One important part of the LSPedia mission is combating misunderstandings and misinformation around DSCSA compliance. This has never been more important than in the days after the FDA's statements, though clear and unequivocal, that trading partners across the pharmaceutical industry – manufacturers, wholesale distributors, dispensers, 3PLs, and more – must be compliant by November 27, 2023 to ensure that they can fully participate in the one-year stabilization period.
Ironically, what causes much of the confusion for dispensers is a collaboration tool provided by their wholesale distributors: EPCIS-compliant data portals. Many distributors who have already onboarded EPCIS took the step of providing these portals, which allow them to track orders, exchange EPCIS data, and investigate potential problems. To a dispenser partner, these are useful for everyday product receiving, support quick electronic transactions, and are overall a terrifically convenient tool. They seem like they fully cover DSCSA transactions. And they do...for the distributor.
Don't let these create a false sense of security. There are a number of obligations dispensers need to fulfill under DSCSA that are fully outside the data exchange with their own distributor. And even if this weren't the case, from a practical standpoint, it's simply never a good idea to make a trading partner responsible for your own business' ability to comply with the law.
For just one example, the ATP requirement means dispensers need to confirm and ensure that their distributor is authorized before doing business with them. ATP verification must be carried out individually by any company doing business in the pharmaceutical supply chain, and attempting to rely on a trading partner to fulfill it is both outside FDA compliance rules and risky at a business level.
DSCSA states that dispensers must have protocols in place to verify applicable state laws for licensure and registration for trading partners. As well, it mandates that they must have protocols for regular audits to verify the status of their trading partners. It’s an aspect that is essential for compliance and everyday business – yet can be automatic and frictionless with a system like OneScan Pharmacy Pro.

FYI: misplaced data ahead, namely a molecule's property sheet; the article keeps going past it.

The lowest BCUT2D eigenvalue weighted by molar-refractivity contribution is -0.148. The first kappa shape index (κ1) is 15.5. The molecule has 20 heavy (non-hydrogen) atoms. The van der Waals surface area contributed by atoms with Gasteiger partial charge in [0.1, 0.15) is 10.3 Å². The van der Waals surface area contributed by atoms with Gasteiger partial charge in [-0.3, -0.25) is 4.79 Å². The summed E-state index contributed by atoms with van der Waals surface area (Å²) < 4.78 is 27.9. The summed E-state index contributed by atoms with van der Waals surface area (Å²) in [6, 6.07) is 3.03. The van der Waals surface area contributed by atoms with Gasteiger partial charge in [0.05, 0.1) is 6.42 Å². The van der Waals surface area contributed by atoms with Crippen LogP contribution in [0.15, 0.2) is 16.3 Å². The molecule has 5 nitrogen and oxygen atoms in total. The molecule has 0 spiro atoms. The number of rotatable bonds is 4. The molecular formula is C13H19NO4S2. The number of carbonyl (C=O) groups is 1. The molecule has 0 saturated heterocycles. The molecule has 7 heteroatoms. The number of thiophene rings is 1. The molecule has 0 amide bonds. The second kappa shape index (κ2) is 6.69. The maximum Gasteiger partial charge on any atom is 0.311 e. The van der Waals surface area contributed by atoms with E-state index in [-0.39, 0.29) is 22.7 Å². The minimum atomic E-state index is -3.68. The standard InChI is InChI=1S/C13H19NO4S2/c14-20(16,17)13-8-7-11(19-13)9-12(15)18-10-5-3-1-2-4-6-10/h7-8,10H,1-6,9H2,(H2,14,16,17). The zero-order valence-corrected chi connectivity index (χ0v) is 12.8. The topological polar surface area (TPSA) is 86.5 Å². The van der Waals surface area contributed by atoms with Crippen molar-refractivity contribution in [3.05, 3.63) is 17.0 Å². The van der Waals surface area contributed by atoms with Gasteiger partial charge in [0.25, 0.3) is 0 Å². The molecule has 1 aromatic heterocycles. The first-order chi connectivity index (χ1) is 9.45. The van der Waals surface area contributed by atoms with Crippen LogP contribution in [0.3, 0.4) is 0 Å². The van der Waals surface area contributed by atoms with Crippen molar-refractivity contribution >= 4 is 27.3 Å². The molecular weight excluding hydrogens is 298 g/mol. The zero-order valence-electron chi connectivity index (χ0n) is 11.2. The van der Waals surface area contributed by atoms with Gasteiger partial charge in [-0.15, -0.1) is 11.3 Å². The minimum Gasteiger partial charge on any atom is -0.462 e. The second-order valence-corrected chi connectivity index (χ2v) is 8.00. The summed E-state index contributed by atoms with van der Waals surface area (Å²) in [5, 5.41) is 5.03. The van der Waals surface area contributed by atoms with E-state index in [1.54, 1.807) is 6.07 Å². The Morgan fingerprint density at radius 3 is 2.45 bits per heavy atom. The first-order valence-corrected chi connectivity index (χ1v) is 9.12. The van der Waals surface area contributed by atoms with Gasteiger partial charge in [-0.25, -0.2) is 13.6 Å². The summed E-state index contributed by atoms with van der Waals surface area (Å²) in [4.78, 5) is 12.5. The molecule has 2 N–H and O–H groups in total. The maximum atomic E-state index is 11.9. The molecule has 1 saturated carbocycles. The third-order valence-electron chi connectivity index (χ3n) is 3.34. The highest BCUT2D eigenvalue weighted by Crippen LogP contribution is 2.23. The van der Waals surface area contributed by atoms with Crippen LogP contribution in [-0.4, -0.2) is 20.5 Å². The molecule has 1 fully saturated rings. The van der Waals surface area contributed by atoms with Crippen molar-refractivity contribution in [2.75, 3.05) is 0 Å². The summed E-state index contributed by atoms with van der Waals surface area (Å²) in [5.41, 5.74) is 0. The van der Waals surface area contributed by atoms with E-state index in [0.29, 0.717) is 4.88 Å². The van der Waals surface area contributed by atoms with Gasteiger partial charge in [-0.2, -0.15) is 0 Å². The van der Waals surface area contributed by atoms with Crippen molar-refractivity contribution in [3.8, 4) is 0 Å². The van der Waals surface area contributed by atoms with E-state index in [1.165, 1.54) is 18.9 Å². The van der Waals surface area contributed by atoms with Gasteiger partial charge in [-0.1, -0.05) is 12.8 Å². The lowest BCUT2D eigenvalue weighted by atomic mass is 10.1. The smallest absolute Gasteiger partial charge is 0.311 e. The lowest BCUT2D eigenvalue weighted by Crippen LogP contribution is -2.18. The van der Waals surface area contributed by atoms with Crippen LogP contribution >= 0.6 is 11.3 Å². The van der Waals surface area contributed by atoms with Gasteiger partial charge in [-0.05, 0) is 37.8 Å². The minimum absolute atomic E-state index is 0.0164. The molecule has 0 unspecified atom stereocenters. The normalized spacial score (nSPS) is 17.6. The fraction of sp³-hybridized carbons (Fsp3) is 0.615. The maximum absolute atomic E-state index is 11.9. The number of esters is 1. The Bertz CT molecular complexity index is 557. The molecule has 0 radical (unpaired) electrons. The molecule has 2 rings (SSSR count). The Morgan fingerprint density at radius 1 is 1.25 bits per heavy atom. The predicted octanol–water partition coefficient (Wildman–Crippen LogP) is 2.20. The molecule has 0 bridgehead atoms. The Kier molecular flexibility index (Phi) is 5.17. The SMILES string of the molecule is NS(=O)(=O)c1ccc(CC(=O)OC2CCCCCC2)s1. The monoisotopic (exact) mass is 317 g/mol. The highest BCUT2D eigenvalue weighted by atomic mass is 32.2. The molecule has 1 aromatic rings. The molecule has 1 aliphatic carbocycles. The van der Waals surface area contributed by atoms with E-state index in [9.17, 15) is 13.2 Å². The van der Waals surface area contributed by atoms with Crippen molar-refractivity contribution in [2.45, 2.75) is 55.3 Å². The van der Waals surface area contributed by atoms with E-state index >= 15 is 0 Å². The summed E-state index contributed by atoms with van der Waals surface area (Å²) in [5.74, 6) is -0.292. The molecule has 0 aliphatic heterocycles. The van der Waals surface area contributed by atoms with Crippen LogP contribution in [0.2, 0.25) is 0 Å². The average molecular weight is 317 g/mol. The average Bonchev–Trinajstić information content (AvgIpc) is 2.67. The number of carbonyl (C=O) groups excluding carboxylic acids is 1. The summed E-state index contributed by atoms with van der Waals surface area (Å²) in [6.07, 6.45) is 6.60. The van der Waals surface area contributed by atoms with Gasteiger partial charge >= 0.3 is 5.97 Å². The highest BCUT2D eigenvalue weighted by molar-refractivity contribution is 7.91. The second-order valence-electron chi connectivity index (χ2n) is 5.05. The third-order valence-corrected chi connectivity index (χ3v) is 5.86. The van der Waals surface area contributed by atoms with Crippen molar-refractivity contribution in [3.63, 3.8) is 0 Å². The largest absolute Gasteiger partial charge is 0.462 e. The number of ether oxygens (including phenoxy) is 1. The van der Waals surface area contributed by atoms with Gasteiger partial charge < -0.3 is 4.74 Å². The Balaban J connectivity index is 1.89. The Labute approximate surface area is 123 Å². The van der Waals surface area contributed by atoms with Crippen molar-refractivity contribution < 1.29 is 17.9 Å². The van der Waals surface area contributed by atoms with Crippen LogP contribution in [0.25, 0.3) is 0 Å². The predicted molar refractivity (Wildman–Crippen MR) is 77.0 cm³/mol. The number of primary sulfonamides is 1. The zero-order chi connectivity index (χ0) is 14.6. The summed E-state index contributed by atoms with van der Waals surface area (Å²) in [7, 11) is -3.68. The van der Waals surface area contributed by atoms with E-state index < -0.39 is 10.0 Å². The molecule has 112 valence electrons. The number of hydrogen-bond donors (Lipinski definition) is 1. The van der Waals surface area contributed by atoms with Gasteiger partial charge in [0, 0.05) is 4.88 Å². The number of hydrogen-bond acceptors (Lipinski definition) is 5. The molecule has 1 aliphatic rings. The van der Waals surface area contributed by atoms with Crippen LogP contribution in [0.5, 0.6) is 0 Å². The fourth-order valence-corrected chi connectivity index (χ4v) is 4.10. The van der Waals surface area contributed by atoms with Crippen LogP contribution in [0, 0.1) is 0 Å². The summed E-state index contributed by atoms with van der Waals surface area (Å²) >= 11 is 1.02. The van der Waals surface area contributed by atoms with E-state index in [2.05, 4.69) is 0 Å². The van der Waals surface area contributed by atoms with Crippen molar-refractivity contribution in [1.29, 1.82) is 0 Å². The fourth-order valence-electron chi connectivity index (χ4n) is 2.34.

Yes, it's incredibly useful if your distributor can verify suspect products to discover whether they’ve been recalled, redirected, or are otherwise illegitimate, since this helps them find problems before they can reach you. (And, as we know, EPCIS errors only become harder to solve the further down the supply chain they get.)
However, DSCSA requires dispensers to have this ability as well. The purpose of this is distinctly practical: Exceptions can be unusual or unexpected, proceeding through multiple steps in the supply chain before detection; products may be recalled after changing hands; new issues can crop up in the exchange with the distributor itself.
If you don’t have this capability, not only are you vulnerable to regulatory audits, you’re making the security of your business and the health of your patients completely reliant on someone else’s system working perfectly, and when problems do occur, you won’t have the visibility or tools to resolve them.
Under DSCSA, every business in the pharmaceutical supply chain must have systems and processes for handling suspect or illegitimate products. Further, the Enhanced Security requirement states that discrepancies in transaction information must be resolved within three business days.
Again, this is not something a partner can do for you – if there’s any reason to believe that there’s an issue, it’ll be up to your team to look into the matter and report it to partners and the FDA.
OneScan Pharmacy Pro makes all these processes quick and easy to manage: your team can mark products as quarantined until they can be cleared to dispense or removed from the supply chain; use Investigator to resolve discrepancies in data; receive automated alerts to EPCIS errors; and report findings to the FDA via Form 3911.